Things To Know About Baseball Recruiters and Recruiting
Finding a baseball scholarship can be a difficult process. Scholarships for baseball aren’t as abundant as they are in other sports, and that means learning about how baseball recruiters work, and how the baseball recruiting process works.
1. When does the baseball recruiting process start?
The baseball recruiting process starts in middle school. Baseball recruiting starts early because competition for baseball scholarships is extremely high. At the DI level there are up to 11.7 scholarships for baseball available for each school, and in DII there are just 9 baseball scholarships available for each school. The value of each scholarship means that baseball coaches have to identify recruits in the 7th and 8th grades.
NCSA senior recruiting coach Brandon Liles explains just how many college baseball scholarships are available to student athletes.
2. How do I get discovered?
College coaches scout baseball recruits based on third-party evaluations from a trusted neutral source like NCSA. You may swing a sweet bat and field with a slick glove, but that doesn’t necessarily mean that you’ll be recruited by college baseball programs and get that coveted scholarship for baseball. College coaches initially identify top baseball prospects using online tools from a trusted resource like NCSA first, well before they see you display your baseball skills in person.
3. How do coaches evaluate prospects?
The Internet is your best baseball recruiting tool. College baseball coaches are busy and can’t spend all of their time at high school baseball games. The Internet makes sure they don’t have to. Easy access to video highlights and statistics from a third-party evaluator like NCSA lets coaches quickly find players that fit their system. Showcasing your skills on the Internet makes the recruiting process easier for both you and the baseball coaches you want to impress.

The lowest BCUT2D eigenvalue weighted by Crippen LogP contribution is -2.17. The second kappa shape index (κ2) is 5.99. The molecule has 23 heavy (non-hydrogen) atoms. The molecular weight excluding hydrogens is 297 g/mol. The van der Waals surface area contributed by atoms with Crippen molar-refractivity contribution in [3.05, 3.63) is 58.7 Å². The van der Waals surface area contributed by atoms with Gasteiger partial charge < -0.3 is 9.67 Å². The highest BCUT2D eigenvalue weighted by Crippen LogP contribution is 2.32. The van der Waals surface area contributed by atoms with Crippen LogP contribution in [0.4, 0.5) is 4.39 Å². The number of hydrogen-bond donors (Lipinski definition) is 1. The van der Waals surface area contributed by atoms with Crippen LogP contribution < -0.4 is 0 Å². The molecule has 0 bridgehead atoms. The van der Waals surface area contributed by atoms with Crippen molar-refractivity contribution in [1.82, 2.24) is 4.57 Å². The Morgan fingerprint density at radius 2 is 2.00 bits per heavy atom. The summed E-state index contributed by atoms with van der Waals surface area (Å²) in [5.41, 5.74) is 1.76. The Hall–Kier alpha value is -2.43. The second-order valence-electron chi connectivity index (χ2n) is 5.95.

4. Where am I qualified to play?
Less than 2% of the nearly 500,000 student athletes that participate in high school baseball will play at the Division I level. Realize that the majority of college baseball programs aren’t in D-I, so set your expectations accordingly. More than 80% of collegiate baseball players compete at the Division II, Division III, NAIA or junior college level. NCSA is an experienced neutral talent evaluator, and can tell you exactly which level you should shoot for and where you’re likely to find the most success.
5. What is my coach’s role?
Your coach can take care of your on-the-field development, but getting a baseball scholarship is your responsibility. Ultimately, your ability is what earns you a baseball scholarship, but the recruiting process requires a lot of work off of the diamond. Your high school baseball coach is busy and has too many responsibilities to be able to dedicate the time that the recruiting process requires. There’s a good chance that you’re not the only one on your team who hopes to play college baseball, and having a high school coach manage the recruiting process for several athletes at once is just too much to ask.
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